Author Topic: Two Billís pizza..dough and Carmelina Sauce..great!  (Read 217172 times)

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Offline Pete-zza

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Re: Two Billís pizza..dough and Carmelina Sauce..great!
« Reply #50 on: October 29, 2012, 09:26:38 PM »
Norma,

That is Mary Hellers of Buddy's. The same photo appears in Reply 26 at http://www.pizzamaking.com/forum/index.php/topic,3783.msg62851.html#msg62851. Like you, I do not remember dough balls as such in any photo, just the panned doughs. At one time, Buddy's indicated at its website that it used a double kneading method. I called and spoke with someone at one of the Detroit-area Buddy's and reported on what I found, along with some related aspects, at item 2 at Reply 126 at http://www.pizzamaking.com/forum/index.php/topic,3783.msg81436/topicseen.html#msg81436. As you will see from that item, there were several variations in the way that the Buddy's dough was made. The Buddy's website no longer mentions the double kneading. That kneading method may still be used but not revealed any longer.

Ideally, if you want to determine how much yeast to use for any given application, you would establish a reference standard for the dough, just as we recently did with a Papa Gino's clone dough. The fermentation can be at room temperature or it can be a cold fermentation. However, you don't want to go through the rather convoluted method you recently used to get your Trenton Bill dough ball to double in volume. Once the reference standard is established, we can do some calculations to determine how much IDY is needed for any given application that you would want to use, just as we did recently with the last Papa Gino's clone dough you made.

In your case, if you want to use 0.60% IDY for a room temperature fermentation, and you start sometime in the morning, I think that the dough should double in volume by sometime in the afternoon, assuming a normal room temperature for this time of year. The time and temperature that it takes to get the spacing of the poppy seeds to indicate a doubling of the dough would be used to establish the amount of yeast for any fermentation protocol you would then like to use. It can be a same day dough, an emergency dough, or a cold fermented dough. My guess is that Buddy's starts the dough in the morning and uses it throughout the day but with coolers available if needed to keep the dough from overfermenting, or possibly for holding over to the next day. That is essentially the way that Jet's does it.

Peter


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Re: Two Billís pizza..dough and Carmelina Sauce..great!
« Reply #51 on: October 29, 2012, 10:25:55 PM »
Norma,

That is Mary Hellers of Buddy's. The same photo appears in Reply 26 at http://www.pizzamaking.com/forum/index.php/topic,3783.msg62851.html#msg62851. Like you, I do not remember dough balls as such in any photo, just the panned doughs. At one time, Buddy's indicated at its website that it used a double kneading method. I called and spoke with someone at one of the Detroit-area Buddy's and reported on what I found, along with some related aspects, at item 2 at Reply 126 at http://www.pizzamaking.com/forum/index.php/topic,3783.msg81436/topicseen.html#msg81436. As you will see from that item, there were several variations in the way that the Buddy's dough was made. The Buddy's website no longer mentions the double kneading. That kneading method may still be used but not revealed any longer.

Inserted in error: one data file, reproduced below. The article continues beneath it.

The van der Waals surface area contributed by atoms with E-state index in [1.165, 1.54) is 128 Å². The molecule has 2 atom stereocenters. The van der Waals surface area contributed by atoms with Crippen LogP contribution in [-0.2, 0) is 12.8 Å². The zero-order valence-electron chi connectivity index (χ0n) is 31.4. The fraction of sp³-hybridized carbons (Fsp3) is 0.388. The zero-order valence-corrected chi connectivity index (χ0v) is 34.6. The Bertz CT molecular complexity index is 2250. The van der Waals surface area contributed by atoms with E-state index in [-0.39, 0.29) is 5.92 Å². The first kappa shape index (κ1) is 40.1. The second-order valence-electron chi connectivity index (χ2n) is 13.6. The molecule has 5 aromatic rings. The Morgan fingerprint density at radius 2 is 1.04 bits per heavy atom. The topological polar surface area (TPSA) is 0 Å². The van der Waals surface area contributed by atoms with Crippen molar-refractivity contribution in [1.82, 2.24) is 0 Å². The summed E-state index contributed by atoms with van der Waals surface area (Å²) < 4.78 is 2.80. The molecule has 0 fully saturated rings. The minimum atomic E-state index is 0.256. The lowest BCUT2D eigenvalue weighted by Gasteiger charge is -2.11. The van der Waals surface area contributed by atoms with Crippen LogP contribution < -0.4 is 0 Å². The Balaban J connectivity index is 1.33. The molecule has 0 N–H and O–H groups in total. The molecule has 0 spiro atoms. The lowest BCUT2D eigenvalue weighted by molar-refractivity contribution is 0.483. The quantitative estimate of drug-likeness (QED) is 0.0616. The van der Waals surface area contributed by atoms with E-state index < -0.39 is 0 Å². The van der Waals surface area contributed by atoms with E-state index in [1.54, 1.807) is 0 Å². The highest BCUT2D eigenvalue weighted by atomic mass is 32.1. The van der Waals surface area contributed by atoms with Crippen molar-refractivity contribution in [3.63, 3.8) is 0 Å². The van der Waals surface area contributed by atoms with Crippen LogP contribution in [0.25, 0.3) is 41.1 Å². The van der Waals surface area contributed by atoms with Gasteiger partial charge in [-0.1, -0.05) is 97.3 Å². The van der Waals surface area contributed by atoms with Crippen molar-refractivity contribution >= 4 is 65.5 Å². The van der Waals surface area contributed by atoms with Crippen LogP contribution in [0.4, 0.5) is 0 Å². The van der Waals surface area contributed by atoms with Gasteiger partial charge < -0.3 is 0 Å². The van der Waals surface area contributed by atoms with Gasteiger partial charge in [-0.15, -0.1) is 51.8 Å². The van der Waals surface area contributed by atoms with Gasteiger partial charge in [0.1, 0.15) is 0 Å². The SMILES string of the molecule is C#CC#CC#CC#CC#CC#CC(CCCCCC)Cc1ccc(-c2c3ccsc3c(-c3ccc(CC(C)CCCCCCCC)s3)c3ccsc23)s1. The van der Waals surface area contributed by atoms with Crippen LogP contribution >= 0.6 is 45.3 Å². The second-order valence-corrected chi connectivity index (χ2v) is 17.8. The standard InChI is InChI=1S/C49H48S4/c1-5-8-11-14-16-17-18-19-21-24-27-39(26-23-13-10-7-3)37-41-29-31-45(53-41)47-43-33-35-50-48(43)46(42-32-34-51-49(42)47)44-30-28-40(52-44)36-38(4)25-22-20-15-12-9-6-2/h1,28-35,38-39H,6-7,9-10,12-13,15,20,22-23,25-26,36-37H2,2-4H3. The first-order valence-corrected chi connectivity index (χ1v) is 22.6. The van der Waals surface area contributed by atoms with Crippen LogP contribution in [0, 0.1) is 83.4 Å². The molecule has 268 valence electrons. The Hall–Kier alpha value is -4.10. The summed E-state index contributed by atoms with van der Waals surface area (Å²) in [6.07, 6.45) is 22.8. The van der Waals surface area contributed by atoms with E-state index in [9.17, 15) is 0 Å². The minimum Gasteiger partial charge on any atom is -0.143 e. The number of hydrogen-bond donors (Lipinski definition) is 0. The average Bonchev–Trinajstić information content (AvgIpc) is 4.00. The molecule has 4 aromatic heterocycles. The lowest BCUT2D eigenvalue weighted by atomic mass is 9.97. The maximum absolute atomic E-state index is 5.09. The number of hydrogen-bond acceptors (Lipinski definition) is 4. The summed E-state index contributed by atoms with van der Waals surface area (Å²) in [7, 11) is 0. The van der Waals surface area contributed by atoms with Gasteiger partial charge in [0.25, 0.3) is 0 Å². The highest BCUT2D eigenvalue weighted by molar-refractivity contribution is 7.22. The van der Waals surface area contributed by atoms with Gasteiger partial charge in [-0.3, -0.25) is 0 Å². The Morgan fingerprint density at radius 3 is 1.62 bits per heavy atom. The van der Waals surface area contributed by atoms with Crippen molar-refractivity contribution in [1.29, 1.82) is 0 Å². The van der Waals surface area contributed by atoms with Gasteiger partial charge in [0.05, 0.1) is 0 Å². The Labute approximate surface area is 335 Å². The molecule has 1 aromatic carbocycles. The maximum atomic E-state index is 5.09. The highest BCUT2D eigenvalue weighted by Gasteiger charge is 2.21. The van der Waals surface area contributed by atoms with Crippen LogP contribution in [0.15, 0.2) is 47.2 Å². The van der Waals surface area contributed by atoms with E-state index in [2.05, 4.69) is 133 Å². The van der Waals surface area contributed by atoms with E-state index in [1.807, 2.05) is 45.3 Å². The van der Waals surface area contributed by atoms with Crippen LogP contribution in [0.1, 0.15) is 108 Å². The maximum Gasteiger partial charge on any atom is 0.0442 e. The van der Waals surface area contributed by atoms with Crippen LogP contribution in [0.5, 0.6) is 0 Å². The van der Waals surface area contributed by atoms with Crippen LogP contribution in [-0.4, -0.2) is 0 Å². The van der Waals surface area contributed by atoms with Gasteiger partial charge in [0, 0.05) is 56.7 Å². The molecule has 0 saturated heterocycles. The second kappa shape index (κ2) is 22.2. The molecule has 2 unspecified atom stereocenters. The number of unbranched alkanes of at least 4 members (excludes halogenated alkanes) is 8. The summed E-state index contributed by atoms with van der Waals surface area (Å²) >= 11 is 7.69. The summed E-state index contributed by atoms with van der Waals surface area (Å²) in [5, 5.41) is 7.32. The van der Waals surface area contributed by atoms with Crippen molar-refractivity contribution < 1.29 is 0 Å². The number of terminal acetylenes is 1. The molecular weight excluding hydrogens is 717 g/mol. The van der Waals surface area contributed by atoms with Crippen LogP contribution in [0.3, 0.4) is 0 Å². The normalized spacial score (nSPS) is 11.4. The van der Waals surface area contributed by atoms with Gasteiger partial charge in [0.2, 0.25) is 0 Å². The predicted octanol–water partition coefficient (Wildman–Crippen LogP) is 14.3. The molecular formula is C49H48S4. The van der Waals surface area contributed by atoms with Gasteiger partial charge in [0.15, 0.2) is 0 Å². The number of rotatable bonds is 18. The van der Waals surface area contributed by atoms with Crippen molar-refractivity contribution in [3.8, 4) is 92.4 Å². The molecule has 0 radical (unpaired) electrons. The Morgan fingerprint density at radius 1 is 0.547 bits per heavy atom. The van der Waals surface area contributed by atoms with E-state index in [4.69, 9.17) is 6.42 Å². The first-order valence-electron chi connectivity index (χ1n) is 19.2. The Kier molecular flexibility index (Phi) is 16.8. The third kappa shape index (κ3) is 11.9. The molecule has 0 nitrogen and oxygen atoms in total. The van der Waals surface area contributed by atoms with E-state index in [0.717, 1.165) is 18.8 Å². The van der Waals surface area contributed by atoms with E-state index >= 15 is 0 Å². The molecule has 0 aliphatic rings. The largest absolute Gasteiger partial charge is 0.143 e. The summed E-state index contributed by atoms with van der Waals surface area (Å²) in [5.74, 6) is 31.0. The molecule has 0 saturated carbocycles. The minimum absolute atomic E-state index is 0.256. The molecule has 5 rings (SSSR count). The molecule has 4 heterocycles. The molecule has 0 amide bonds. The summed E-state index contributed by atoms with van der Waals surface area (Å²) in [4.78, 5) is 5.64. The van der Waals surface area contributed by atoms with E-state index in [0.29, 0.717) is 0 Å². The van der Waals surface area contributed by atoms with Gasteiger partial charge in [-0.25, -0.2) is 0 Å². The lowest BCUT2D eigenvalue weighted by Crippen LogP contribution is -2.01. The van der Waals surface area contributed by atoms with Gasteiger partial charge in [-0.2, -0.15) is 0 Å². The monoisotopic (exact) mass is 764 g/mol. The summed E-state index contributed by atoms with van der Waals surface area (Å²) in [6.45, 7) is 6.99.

Ideally, if you want to determine how much yeast to use for any given application, you would establish a reference standard for the dough, just as we recently did with a Papa Gino's clone dough. The fermentation can be at room temperature or it can be a cold fermentation. However, you don't want to go through the rather convoluted method you recently used to get your Trenton Bill dough ball to double in volume. Once the reference standard is established, we can do some calculations to determine how much IDY is needed for any given application that you would want to use, just as we did recently with the last Papa Gino's clone dough you made.

In your case, if you want to use 0.60% IDY for a room temperature fermentation, and you start sometime in the morning, I think that the dough should double in volume by sometime in the afternoon, assuming a normal room temperature for this time of year. The time and temperature that it takes to get the spacing of the poppy seeds to indicate a doubling of the dough would be used to establish the amount of yeast for any fermentation protocol you would then like to use. It can be a same day dough, an emergency dough, or a cold fermented dough. My guess is that Buddy's starts the dough in the morning and uses it throughout the day but with coolers available if needed to keep the dough from overfermenting, or possibly for holding over to the next day. That is essentially the way that Jet's does it.

Peter

Peter,